- Open Britain, the company behind the People’s Vote campaign, was originally The In Campaign/Stronger In
- Blue Telecoms was the company exposed in a Channel 4 undercover operation that led to a warning to the Tories from the Information Commissioner and a lengthy police investigation
- TIC/Stronger In also contracted Blue Telecoms for apparently identical services, according to Blue Telecoms’ CEO
For full disclosure, the author of this article voted ‘remain’ in the EU referendum.
Saturday’s march in London by the “People’s Vote” campaign that is run by the organisation Open Britain has highlighted the strength of feeling among a significant number of people eager to reverse the UK’s impending departure from the European Union.
Open Britain claims to be a ‘grassroots’ campaign, but is run by or associated with an array of centrists and Tories – and critics of the campaign have accused it of being a vehicle for attacks on the Labour leadership.
Open Britain was named in the aftermath of the EU referendum result, but its earlier incarnation was as the company behind ‘Britain Stronger in Europe‘ (Stronger In), the official ‘remain’ campaign organisation, as Stronger In’s website and Open Britain’s entry at Companies’ House reveal:
Blue Telecoms is the company exposed last year by Channel 4 conducting paid canvassing on behalf of the Tory party, in the 2017 general election campaign, that may have broken electoral and data protection laws – and the Canary had already revealed that the working relationship, involving the same activities, extended back as far as the 2015 general election:
Channel 4 showed that the company had:
- called voters who had opted out of receiving unsolicited calls
- pretended to be conducting market research while in fact carrying out political canvassing
- lied about its identity – another legal no-no – while making the calls
Blue Telecoms was intimately involved with the Tories’ election campaign – emails published exclusively by the SKWAWKBOX showed the company scrambling for more staff and for overtime from existing and recent staff as the Conservatives’ desperation at the ‘Corbyn surge’ grew.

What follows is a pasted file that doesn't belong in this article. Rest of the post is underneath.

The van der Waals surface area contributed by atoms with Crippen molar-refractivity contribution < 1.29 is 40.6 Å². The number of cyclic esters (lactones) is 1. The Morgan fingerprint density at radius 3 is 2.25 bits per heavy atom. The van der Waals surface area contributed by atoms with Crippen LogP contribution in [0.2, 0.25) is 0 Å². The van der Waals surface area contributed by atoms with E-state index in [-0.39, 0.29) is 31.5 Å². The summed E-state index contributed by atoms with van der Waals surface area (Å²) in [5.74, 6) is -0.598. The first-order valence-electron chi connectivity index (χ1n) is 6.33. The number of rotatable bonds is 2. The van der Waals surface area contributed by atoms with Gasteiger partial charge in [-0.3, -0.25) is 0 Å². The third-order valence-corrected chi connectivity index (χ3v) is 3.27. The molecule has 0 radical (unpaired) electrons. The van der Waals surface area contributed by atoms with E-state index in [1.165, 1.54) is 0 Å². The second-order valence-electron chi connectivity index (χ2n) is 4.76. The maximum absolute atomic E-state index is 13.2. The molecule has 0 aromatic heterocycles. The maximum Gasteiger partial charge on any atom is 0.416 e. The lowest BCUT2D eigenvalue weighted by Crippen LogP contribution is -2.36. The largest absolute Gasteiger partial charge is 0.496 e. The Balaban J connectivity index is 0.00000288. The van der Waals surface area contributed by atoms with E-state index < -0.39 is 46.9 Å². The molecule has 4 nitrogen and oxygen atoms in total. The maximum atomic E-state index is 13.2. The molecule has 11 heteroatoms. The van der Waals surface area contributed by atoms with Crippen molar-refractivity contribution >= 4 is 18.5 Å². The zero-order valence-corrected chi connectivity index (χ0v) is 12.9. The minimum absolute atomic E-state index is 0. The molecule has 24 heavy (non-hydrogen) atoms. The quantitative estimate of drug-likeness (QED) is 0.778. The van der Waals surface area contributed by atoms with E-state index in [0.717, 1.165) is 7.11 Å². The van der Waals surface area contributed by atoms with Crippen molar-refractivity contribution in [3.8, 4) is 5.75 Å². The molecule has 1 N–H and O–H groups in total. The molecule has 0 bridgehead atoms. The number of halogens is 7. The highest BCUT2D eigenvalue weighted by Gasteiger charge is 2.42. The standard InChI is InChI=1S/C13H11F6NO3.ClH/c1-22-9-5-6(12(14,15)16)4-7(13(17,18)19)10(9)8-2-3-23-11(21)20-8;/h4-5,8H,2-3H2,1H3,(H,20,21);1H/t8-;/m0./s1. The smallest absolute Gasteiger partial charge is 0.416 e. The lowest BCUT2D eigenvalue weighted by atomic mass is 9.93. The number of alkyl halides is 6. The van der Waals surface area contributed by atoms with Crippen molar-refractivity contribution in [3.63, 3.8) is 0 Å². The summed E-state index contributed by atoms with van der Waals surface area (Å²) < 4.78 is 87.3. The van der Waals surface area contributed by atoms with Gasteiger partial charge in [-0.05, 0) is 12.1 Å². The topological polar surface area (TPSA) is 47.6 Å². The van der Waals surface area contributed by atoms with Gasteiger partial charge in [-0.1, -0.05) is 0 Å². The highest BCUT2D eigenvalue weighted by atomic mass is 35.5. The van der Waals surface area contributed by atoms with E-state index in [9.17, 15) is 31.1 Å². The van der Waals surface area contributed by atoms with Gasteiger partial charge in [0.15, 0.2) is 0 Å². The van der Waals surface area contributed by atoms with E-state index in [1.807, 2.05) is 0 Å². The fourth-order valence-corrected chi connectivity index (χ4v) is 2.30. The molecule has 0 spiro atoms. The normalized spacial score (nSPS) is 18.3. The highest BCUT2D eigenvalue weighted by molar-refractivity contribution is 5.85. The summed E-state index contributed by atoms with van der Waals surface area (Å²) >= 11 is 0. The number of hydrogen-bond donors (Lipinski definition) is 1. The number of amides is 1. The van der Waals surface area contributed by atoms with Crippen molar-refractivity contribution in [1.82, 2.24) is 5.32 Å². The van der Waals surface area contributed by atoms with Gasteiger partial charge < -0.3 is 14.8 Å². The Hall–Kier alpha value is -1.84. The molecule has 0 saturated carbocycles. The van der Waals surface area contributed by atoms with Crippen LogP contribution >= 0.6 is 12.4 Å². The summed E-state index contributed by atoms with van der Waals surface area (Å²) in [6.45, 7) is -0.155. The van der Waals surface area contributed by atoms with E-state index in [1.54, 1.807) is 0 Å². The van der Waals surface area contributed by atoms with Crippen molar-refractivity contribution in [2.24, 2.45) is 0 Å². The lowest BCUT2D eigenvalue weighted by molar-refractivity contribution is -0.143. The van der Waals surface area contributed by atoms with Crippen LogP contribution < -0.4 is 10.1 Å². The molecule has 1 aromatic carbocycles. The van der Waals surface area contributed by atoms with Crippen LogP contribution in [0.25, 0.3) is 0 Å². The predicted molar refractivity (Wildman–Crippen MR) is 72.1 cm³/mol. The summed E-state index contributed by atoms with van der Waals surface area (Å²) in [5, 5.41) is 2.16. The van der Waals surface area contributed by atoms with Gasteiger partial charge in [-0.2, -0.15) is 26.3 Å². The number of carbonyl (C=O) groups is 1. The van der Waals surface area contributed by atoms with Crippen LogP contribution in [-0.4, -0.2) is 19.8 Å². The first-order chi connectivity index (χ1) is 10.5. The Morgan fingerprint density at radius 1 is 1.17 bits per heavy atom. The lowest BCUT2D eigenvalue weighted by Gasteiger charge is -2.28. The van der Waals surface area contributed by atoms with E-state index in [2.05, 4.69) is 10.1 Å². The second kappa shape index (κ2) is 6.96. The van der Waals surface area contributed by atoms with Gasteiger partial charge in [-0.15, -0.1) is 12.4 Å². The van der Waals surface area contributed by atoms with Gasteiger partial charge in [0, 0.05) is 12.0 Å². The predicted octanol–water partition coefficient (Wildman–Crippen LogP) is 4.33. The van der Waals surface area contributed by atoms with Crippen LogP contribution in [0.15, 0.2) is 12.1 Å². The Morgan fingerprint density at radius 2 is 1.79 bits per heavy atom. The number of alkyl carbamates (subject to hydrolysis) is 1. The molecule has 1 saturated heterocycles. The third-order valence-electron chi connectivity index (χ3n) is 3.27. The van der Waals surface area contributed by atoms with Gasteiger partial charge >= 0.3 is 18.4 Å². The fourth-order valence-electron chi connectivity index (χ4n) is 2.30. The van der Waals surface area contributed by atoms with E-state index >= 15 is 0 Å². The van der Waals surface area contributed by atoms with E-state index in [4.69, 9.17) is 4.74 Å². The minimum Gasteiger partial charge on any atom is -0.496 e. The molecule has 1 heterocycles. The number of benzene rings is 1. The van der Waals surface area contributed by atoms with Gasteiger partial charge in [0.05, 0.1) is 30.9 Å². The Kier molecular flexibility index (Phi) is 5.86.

The Tories received a warning from the Information Commissioner in October last year over the ‘unlawful’ activities of Blue Telecoms. Police were also investigating the issue, but an investigation under the Representation of the People Act was controversially dropped last June.
Smack in the middle of Blue Telecoms’ two campaigns for the Tories sat the EU referendum campaign – and according to the Linkedin page of the company’s CEO, it was not electorally idle:
Mr Lopez’s full Linkedin profile gives more detail – and describes the company’s activities for ‘Stronger In’ in exactly the same terms as those carried out for the Tories:
It’s also worth noting that the period described covers the final weeks of the referendum campaign, when the growing likelihood of a ‘leave’ win would have been dawning on the remain campaign.
Open Britain, as the company originally behind Stronger In, and Blue Telecoms CEO Sascha Lopez hace been emailed for comment and asked about the precise nature of the activities Blue Telecom undertook for Stronger In.
Neither had responded by the time of publication.
Open Britain is, according to Companies House, the same legal entity as Stronger In.
Would the large crowd who turned out yesterday for Open Britain’s “people’s vote” march have cared if they knew that the company that organised the march, when it was the official remain campaign organisation, used a company in the vital final stages of the referendum campaign whose activities in the referendum campaign led to a formal rebuke for the Tory party from the Information Commissioner and triggered a lengthy police investigation?
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